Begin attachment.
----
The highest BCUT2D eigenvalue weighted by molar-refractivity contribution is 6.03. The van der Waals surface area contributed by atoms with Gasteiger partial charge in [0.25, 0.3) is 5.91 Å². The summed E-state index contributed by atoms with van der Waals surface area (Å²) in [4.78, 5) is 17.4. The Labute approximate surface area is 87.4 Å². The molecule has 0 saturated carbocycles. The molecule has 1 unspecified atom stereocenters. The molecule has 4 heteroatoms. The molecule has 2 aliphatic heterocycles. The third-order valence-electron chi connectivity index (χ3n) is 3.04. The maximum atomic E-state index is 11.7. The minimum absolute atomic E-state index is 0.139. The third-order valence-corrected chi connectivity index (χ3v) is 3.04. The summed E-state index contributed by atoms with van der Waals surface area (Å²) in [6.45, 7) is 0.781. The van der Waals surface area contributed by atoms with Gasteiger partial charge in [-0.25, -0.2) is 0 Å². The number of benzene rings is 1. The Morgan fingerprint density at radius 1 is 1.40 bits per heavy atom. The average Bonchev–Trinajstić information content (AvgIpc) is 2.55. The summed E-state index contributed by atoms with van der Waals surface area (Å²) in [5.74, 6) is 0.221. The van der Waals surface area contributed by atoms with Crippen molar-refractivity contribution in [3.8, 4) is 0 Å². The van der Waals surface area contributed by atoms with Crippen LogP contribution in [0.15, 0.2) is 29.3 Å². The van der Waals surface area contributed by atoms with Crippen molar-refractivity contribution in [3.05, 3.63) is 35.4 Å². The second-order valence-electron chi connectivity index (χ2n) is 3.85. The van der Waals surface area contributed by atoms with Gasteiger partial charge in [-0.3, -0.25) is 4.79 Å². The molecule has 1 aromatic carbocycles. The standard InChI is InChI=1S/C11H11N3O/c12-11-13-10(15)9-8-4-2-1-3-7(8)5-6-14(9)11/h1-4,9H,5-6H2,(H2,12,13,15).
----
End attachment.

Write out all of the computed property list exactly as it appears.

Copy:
The highest BCUT2D eigenvalue weighted by molar-refractivity contribution is 6.03. The van der Waals surface area contributed by atoms with Gasteiger partial charge in [0.25, 0.3) is 5.91 Å². The summed E-state index contributed by atoms with van der Waals surface area (Å²) in [4.78, 5) is 17.4. The Labute approximate surface area is 87.4 Å². The molecule has 0 saturated carbocycles. The molecule has 1 unspecified atom stereocenters. The molecule has 4 heteroatoms. The molecule has 2 aliphatic heterocycles. The third-order valence-electron chi connectivity index (χ3n) is 3.04. The maximum atomic E-state index is 11.7. The minimum absolute atomic E-state index is 0.139. The third-order valence-corrected chi connectivity index (χ3v) is 3.04. The summed E-state index contributed by atoms with van der Waals surface area (Å²) in [6.45, 7) is 0.781. The van der Waals surface area contributed by atoms with Gasteiger partial charge in [-0.25, -0.2) is 0 Å². The number of benzene rings is 1. The Morgan fingerprint density at radius 1 is 1.40 bits per heavy atom. The average Bonchev–Trinajstić information content (AvgIpc) is 2.55. The summed E-state index contributed by atoms with van der Waals surface area (Å²) in [5.74, 6) is 0.221. The van der Waals surface area contributed by atoms with Crippen molar-refractivity contribution in [3.8, 4) is 0 Å². The van der Waals surface area contributed by atoms with Crippen LogP contribution in [0.15, 0.2) is 29.3 Å². The van der Waals surface area contributed by atoms with Crippen molar-refractivity contribution in [3.05, 3.63) is 35.4 Å². The second-order valence-electron chi connectivity index (χ2n) is 3.85. The van der Waals surface area contributed by atoms with Gasteiger partial charge in [-0.3, -0.25) is 4.79 Å². The molecule has 1 aromatic carbocycles. The standard InChI is InChI=1S/C11H11N3O/c12-11-13-10(15)9-8-4-2-1-3-7(8)5-6-14(9)11/h1-4,9H,5-6H2,(H2,12,13,15).